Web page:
The last Test of the series, at The Oval, was to be a sort of water-shed in England-Australia cricketing relations. It was the swansong of both skippers, MacLaren and Noble, two veritable pillars of the establishment for both the traditional cricketing rivals. Following MacLaren into the sunset were wicketkeeper Dick Lilley, Jack Sharp, and Hutchings, while Douglas Carr played his only Test. Noble left the Test arena along with all-rounders Bert Hopkins and Frank laver. England’s rising star Woolley played the first of his 64 Tests, and left-handed Australian opener Warren Bardsley created a sensation by becoming the first man in history to score a century in each innings of a Test.

Noble won his last toss, Australia batted first and scored 325, Bardsley scoring 136 of these. In the England innings total of 352, Sharp scored 105, in this, the concluding Test of his 3-match career. Playing his very last Test innings, Hutchings scored 59. His seventh-wicket stand with Sharp realised 142 in only 108 minutes. Tibby Cotter made his presence felt for Australia with figures of 6 for 95. Australia declared their second innings at 339 for 5, scored in a round 100 overs, after another virtuoso performance by Bardsley (130). When time ran out, England had reached 104 for 3, and the Test ended in a draw, giving Australia a 2-1 series victory with 2 Tests drawn.

Disappointing as the Test series may have been, Kent won their second Championship title in 1909, Blythe claiming 178 wickets. There were moments in 1910 that were reminiscent of Ken Hutchings’ annus mirabilis of 1906, with a total of 1,654 runs, an average of 41.35, 5 centuries, and 8 fifties.

He regaled the Northampton crowd with scores of 59 and 104, ensuring a Kent victory by 241 runs. He also scored centuries against Derbyshire (122), Leicestershire (109), Sussex (144), and Yorkshire on behalf of the MCC (114). Fielder claimed 81 wickets and Blythe took 175 the season that saw Kent annexing their third championship title.

Although Hutchings scored 1028 runs from 25 matches and 40 innings (with 2 not outs) in 1911, there was only 1 century against his name and 5 fifties. Sadly, the sparkle seemed to be missing from his game. His health deteriorating, his form slumped to such an extent in 1912 that he dropped out of First-Class cricket altogether after playing only a handful matches in the season.

Being an amateur cricketer, Hutchings had to take recourse to some form of gainful employment to support himself. While he was playing for Kent, he found a position at Wiggins Teape, a paper manufacturing concern near Dover. Later, he joined the paper manufacturing business at Liverpool. When World War I broke out in 1914, the 33-year old Hutchings was one of the first to volunteer his services, doing so within two or three days of the declaration of war.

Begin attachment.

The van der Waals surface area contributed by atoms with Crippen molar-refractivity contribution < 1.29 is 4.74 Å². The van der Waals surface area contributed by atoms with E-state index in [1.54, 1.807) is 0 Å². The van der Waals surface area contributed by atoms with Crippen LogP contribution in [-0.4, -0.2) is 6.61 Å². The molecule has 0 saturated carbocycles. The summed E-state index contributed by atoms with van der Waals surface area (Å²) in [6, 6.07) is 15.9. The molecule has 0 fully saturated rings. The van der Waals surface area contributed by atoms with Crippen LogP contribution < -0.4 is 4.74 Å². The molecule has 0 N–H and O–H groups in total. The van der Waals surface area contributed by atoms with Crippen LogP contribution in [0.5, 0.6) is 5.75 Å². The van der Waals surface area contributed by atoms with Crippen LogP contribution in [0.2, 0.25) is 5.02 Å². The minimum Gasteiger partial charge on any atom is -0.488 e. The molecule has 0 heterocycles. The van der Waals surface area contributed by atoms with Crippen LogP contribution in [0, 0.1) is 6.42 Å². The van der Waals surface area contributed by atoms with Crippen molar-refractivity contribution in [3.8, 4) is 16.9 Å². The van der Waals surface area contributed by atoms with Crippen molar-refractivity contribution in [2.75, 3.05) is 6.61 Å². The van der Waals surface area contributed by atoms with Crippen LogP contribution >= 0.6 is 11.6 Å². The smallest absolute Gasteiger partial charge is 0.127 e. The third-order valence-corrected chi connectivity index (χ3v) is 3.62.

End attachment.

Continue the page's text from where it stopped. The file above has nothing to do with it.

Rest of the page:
Hutchings was gazetted to the Special Reserve of the King’s Liverpool Regiment on September 24, 1914. His three brothers, William, Frederick, and John, also served in the war, and were individually wounded in service. Hutchings was posted in France from April 26, 1915, being attached to the 2nd Battalion of the Royal Welch Fusiliers till September. He was a gazetted Lieutenant on December 17 and returned to England to undergo an operation.

Returning to France in July 1916, Hutchings was attached to the 12th Battalion of his own regiment, the King’s Liverpool Regiment. On September 3, while he was leading his men in an attack at Ginchy, he was killed instantly by machine-gun fire. His Commanding Officer had this to say of Hutchings: “During the short time he was with this Battalion, he gained the respect of the officers and men as a keen, hard-working officer and a good sportsman.”

Hutchings’ body was never recovered and his name is forever engraved on the great War Memorial to the missing of the Somme at Thiepval. In his obituary, the Daily Telegraph wrote: “By his death…one of the greatest cricketers has been taken from us. A typical man of Kent, in that his cricket was splendidly characteristic of his county — bright, free, sparkling — Hutchings at his best was the most engaging batsman of his day… He brought out all that was best in a glorious game. On any wicket, against any bowling — circumstances did not matter — he was magnificent. His dash, his vigour, his quick eye, his indifference to care… made him unlike any other cricketer; not in this generation have we seen his equal.”

Perhaps the last word about the genius of Ken Hutchings should come from a Scottish-born cricket aficionado brought up in the dour Yorkshire gharana of cricket from his childhood days. Writing about Hutchings, AA Thompson, in his book Pavilioned in Splendour, says: “Good players are many; great players are few. Players with the touch of sheer magic — a Ranji, a Trumper, a Kenneth Hutchings — are fewer still.”